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5 Things We Can Learn From Gymshark For 2020

Unless you've been living under a rock for the past 7 years you've probably heard of Gymshark, or more likely seen the signature, colourful two-piece activewear sets pop up on your Instagram feed.
 
Gymshark is one of the fastest growing sportswear brands in the world, who, according to The Daily Mail "doubled its annual sales this year and last, taking its turnover from £41million in the year to July 2017 to about £200 million last year".
 
The brand was started by Ben Francis in 2012 when he was just 19 years old, and has grown from Ben selling from his garage to a global business with 6 million followers and almost 400 staff, according to Linkedin.
 
The activewear industry is a $290 Billion dollar industry and is expected to have annual growth of 5.1% over the next six years according to Allied Market Research. It is estimated to reach a whopping $500 Billion by 2026. 
 
Whether you're looking to start an activewear or athleisure brand in 2020, or grow your existing business - no matter what the industry - there are lessons to be learnt from Gymshark's success.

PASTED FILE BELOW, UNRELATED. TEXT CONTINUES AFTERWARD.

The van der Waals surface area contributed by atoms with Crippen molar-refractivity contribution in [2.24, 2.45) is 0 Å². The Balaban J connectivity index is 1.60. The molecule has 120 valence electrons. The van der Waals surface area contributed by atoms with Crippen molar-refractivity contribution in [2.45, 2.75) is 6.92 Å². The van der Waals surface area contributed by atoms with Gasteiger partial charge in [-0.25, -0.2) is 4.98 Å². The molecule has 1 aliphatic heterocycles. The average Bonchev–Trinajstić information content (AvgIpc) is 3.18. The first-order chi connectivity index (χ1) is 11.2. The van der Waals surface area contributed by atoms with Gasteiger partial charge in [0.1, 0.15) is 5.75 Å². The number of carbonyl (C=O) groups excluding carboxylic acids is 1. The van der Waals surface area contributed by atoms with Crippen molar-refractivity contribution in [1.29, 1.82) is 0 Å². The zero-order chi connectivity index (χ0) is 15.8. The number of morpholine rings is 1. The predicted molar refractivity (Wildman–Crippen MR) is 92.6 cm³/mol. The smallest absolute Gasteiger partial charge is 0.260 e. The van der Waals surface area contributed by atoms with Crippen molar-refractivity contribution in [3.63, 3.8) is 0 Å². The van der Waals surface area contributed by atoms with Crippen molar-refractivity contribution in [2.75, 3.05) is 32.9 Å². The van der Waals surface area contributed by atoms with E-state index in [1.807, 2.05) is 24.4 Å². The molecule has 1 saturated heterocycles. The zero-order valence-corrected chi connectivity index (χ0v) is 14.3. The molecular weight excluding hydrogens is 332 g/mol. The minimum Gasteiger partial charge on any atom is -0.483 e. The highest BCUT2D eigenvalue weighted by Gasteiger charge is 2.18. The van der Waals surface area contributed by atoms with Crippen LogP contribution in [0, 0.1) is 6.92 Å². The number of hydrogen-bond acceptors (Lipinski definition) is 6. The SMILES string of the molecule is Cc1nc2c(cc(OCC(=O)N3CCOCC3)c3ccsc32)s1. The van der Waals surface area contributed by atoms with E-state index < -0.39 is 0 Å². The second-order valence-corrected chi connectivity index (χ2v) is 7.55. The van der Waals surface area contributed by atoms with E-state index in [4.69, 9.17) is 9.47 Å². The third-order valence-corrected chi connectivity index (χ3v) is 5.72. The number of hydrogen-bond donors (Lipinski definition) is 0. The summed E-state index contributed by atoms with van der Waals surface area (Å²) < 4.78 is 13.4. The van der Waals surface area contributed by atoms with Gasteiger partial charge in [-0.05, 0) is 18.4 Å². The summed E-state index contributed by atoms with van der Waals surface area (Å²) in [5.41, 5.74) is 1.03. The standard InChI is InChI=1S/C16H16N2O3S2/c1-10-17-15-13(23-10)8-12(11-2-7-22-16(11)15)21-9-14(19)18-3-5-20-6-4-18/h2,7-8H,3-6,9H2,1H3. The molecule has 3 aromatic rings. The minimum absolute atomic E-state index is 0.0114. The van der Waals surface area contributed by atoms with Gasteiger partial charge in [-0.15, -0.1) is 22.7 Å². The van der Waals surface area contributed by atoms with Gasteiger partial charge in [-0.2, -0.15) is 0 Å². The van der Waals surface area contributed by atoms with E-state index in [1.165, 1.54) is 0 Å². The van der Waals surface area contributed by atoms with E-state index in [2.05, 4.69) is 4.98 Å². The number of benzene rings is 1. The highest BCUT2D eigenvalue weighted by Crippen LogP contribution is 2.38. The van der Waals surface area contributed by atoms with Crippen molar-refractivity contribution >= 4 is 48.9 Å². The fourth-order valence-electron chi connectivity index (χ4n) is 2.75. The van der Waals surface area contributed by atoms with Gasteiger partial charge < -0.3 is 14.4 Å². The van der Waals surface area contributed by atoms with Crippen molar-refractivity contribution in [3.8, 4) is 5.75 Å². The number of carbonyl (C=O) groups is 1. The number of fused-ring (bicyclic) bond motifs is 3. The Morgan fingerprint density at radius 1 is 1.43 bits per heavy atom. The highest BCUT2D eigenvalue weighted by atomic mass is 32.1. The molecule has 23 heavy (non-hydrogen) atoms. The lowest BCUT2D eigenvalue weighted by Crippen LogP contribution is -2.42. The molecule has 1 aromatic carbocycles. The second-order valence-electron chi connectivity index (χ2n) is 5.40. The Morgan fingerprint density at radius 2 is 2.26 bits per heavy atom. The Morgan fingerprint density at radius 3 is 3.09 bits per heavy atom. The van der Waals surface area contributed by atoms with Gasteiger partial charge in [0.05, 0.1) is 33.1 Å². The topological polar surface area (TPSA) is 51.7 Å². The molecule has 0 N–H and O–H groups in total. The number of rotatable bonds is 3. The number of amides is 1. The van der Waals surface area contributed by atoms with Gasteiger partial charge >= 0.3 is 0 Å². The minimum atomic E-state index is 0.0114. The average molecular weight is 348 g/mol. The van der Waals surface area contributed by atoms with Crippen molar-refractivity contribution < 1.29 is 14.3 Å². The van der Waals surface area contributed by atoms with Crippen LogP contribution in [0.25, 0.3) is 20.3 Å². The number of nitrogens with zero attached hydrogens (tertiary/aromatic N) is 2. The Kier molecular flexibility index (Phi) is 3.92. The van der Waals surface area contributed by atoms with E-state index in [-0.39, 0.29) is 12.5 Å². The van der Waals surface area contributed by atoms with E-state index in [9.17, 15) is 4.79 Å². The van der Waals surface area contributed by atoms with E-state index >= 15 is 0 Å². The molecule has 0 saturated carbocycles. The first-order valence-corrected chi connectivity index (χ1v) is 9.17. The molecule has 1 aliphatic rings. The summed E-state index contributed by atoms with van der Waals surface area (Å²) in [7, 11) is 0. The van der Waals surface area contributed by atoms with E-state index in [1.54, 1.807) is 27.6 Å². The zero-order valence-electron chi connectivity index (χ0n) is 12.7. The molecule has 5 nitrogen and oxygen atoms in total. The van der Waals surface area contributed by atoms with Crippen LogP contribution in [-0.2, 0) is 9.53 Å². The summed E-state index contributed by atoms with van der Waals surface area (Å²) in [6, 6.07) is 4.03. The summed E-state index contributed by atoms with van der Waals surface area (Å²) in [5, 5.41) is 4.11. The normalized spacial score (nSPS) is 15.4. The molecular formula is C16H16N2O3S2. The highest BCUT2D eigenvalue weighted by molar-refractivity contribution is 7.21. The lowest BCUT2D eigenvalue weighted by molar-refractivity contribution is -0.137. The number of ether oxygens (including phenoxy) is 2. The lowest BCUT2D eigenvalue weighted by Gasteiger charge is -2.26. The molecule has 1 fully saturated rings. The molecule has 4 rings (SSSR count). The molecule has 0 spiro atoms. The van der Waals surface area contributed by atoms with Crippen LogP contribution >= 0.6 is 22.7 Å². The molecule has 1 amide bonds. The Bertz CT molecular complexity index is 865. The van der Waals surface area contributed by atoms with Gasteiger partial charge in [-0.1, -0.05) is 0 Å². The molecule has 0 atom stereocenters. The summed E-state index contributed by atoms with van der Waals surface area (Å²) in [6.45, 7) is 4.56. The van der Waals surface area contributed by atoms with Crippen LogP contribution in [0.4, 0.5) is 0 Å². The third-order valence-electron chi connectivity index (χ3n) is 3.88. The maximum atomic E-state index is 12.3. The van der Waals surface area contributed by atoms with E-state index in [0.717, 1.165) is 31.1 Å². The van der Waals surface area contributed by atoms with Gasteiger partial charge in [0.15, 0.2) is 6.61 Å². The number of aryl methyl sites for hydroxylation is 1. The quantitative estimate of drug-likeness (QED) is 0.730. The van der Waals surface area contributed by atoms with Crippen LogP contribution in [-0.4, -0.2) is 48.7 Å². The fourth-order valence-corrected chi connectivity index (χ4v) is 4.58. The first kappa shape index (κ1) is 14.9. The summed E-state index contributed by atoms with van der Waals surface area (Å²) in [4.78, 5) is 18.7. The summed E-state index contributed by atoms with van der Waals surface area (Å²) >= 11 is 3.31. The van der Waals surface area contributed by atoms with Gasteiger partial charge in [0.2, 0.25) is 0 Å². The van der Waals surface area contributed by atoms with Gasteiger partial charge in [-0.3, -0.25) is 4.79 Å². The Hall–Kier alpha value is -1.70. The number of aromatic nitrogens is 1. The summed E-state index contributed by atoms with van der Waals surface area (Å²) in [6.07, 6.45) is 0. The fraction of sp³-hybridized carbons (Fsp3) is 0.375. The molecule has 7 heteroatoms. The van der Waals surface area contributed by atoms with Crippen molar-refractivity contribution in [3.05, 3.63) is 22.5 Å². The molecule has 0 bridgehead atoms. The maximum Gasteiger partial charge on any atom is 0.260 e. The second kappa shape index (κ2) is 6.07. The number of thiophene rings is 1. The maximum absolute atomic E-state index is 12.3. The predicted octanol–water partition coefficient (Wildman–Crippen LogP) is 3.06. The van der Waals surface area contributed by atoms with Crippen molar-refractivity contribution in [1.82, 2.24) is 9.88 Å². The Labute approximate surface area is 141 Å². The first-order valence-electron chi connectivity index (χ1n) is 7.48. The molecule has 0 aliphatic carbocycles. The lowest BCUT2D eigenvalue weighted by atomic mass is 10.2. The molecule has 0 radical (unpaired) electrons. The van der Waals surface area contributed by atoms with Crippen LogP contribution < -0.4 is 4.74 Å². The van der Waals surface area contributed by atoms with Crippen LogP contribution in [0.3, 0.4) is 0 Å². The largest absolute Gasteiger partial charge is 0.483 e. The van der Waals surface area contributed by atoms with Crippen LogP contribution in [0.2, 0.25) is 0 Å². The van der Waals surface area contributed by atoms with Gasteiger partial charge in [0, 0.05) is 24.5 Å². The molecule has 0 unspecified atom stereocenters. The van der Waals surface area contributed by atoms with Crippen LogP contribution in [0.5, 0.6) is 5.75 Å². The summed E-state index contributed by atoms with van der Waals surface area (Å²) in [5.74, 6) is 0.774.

Here's five things we can take from Gymshark in 2020: 
 
1. They Launched A £5 Million Innovation Hub for Employees
 
More and more we're hearing about the importance of company culture and benefits of employee giveback schemes. Gymshark is no different but they definitely have taken it up a notch in 2019. 
 
In August Gymshark unveiled their innovation hub which includes the first Gymshark Lifting Club (GSLC) compromising of a studio and fitness centre.
 
The innovation hub and gym were created as part of the company's continued industry-leading employee well-being and brand strategy.
 
According to Leisure Opportunities UK, Gymshark worked in collaboration with design and build company Oktra, who has transformed a 55,000sq ft. former warehouse facility into a complex featuring a large, 20,000sq ft. health club and studio space – designed to be "the best in Europe" – and additional spaces which will help it with its product development.
 
There are a number of innovative facilities within the gym – including 13 Olympic-grade weight lifting platforms and an outdoor strongman yard space.
 
Gymshark HQ Gym for their employees to launch successful brand
 
This is not the first employee benefit scheme Gymshark has implemented. According to Perkbox, the company has been working with them since late 2016 to scale its employee benefits offering to staff. Perkbox has helped Gymshark implement things such as pension plans, bonus schemes and mental health checks.